Franken, as a member of the Health and Education committee, has seen No Child Left Behind reform languish during his tenure in the Senate; he said he wants to take another crack at that, with a focus on early childhood funding, testing reform and principal recruitment. He said he wants to play a role writing a potential tax reform package as well, something that never got off the ground in the either the Senate or House last session, despite bipartisan calls to get it done.
“I think every senator would like a hand in that and not just hand that over to the Finance Committee,” Franken said. “This is something that ultimately, we need to do.”
Congress-watchers: lower expectations
Franken is pragmatic about the effectiveness of the next Senate, noting that no matter who wins the majority, their margin will likely be thin enough that it won’t lead to some seismic shift in how the chamber operates.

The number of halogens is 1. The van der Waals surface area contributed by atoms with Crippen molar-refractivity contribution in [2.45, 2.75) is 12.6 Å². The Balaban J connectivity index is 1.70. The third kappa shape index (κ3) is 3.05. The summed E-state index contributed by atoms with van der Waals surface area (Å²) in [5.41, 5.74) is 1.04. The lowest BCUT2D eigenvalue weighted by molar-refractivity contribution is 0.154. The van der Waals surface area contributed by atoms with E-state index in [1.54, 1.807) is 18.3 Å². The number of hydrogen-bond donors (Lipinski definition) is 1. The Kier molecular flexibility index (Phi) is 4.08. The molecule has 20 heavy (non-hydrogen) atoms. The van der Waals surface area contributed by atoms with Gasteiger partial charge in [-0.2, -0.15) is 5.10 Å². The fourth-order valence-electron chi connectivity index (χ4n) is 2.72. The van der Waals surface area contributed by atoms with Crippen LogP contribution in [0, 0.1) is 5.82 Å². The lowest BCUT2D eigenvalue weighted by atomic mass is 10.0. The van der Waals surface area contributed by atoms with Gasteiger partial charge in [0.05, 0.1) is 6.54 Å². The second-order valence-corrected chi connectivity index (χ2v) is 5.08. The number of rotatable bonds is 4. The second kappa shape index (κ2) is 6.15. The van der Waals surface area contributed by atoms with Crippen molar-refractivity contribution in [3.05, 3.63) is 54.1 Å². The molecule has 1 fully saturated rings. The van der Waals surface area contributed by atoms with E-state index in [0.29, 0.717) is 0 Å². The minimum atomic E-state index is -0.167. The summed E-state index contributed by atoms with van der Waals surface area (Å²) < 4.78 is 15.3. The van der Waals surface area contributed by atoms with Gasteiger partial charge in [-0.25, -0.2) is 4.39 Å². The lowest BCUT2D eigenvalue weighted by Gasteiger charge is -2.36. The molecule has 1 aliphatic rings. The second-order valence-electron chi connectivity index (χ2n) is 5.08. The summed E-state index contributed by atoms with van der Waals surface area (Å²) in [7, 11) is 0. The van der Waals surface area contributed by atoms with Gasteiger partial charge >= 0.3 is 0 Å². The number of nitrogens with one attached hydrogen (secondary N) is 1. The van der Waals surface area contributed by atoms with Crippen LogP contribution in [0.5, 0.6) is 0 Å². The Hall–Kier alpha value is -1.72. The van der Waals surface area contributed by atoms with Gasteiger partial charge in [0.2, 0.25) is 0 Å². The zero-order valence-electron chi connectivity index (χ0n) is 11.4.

As it is, the majority party needs to secure 60 votes to pass most measures beyond a threatened filibuster from the minority. That fact won’t change unless the new majority leader decides to change the filibuster rules, as Democrats did last year for some presidential nominees (McFadden said it would be in “poor form” for a Republican majority to do something similar).
Franken and McFadden agreed that a Senate with a majority closer to 50 than 60 might actually foster bipartisanship, since members will actually, literally, have to work across the aisle to get things done.
“I think it might be more conducive [for bipartisanship] only in the sense that partnerships would mean more,” Franken said. “As it is, when you need 60 to do something, it still is a reason for partnerships, but I think maybe even more so.”